US groups concerned: TTIP impact GM Food legislation

 

70 consumer, farm and food groups, and businesses have urged the Obama administration not to restrict efforts to label genetically modified (GM) foods in U.S. – EU trade talks.

In the ongoing trade talks, the rhetoric around regulation of GM food has often been characterized by European citizens strongly opposing GMOs and stricter regulation in the EU against a “science based“ approach in the U.S. In fact, the U.S. Agriculture Secretary Tom Vilsack, indicated earlier this year on a tour of Europe, “that concerns (…in the EU) about the safety of GMO crops are not scientifically supported, and emphasized that the potential EU-U.S. trade deal would need to be “consistent with sound science.” More simply put, Europeans are against GMOs based unsubstantiated fear, while the US whole-heartedly  supports GM food based on a sound scientific rationale.

This however, is far from the truth. In their letter to the US Trade Representative Michael Froman, the signatories question the goal of harmonizing legislation on GMO food,  “This corporate goal for TAFTA threatens not just the EU’s robust GMO labeling policies, but also those being advanced in the United States.”

Dena Hoff, from the U.S. National Family Farm Coalition said in IATP press release,  “Once again, the USTR is working to give corporations their TAFTA-created ‘rights’ to violate the rights and wishes of people to know what is in their food,” said Dena Hoff, VP of the National Family Farm Coalition. “GMO labeling is desired by at least three of every four consumers; it is time for the USTR to respect the sovereignty of nations and the desires of the people who live in them instead of telling consumers to ‘eat and shut up, or else.’”

The US groups have expressed concerns that the chapter on “technical barriers to trade” would limit governments’ ability to maintain or establish product labels that inform consumers that the product contains GM ingredients. Vermont was the first US state to pass legislation requiring GMO labeling without any restrictions. More than 20 states in the US are considering laws on GMO labeling.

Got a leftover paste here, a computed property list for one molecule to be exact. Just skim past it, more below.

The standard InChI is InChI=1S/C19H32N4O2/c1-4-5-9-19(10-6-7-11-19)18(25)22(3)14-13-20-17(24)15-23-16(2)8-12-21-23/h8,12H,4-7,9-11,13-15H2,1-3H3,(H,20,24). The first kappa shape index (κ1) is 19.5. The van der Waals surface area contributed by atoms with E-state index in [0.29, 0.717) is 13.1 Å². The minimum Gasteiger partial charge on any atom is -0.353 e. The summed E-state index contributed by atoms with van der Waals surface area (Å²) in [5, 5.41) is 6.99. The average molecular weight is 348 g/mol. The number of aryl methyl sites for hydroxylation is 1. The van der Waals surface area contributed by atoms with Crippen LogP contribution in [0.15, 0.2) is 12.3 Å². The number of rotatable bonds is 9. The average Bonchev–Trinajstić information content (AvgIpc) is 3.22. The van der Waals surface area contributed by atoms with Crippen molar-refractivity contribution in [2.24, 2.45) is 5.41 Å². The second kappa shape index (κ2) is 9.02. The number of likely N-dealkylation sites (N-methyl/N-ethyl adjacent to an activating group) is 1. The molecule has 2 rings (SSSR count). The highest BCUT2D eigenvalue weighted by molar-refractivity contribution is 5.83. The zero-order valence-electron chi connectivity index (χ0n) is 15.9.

It’s not just civil society organisations that are concerned about the impact of TTIP. One of the signatories the American Sustainable Business Council’s, Richard Eidlin, said “By requiring labeling the food industry will become more transparent, which leads to greater accountability to a wide range of stakeholders,” said Richard Eidlin, at the American Sustainable Business Council. “Labeling, as we have seen from cigarettes, alcohol and many other consumer products, helps to protect the public as well as foster greater business competition and innovation.”

US negotiators have been clear that one of their main aims in TTIP is to increase market access for US agri-business and that EU GM labeling requirements are a trade barrier. The US negotiators argue that European regulations should take a similar approach to US regulations and be based purely on scientific assessments, instead of the current EU approach that based on scientific assessment and political approval by the European Council, Commission and Parliament. This approach allows wider impacts such as ethics and the impacts on the environment and on society to be taken into account[1].

TTIP seeks to harmonize standards in a number of areas such as food safety and labeling. IATPs Karen Hansen-Kuhn explained “The push to ‘harmonize’ standards in TAFTA could undermine many important efforts by US states to raise the bar on food safety, labeling or other efforts to rebuild our food system so it works for farmers and consumers,” said the Institute for Agriculture and Trade Policy’s Karen Hansen-Kuhn.  “We need to encourage those innovative, citizen-led approaches, not limit them to what trade bureaucrats deem is acceptable.”

 More information

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[1] Friends of the Earth Europe (2014) GM food and the EU-US trade deal. Friends of the Earth Europe: Brussels.

Robert Pederson
About Robert Pederson 11 Articles
Robert is a contributor for ARC2020.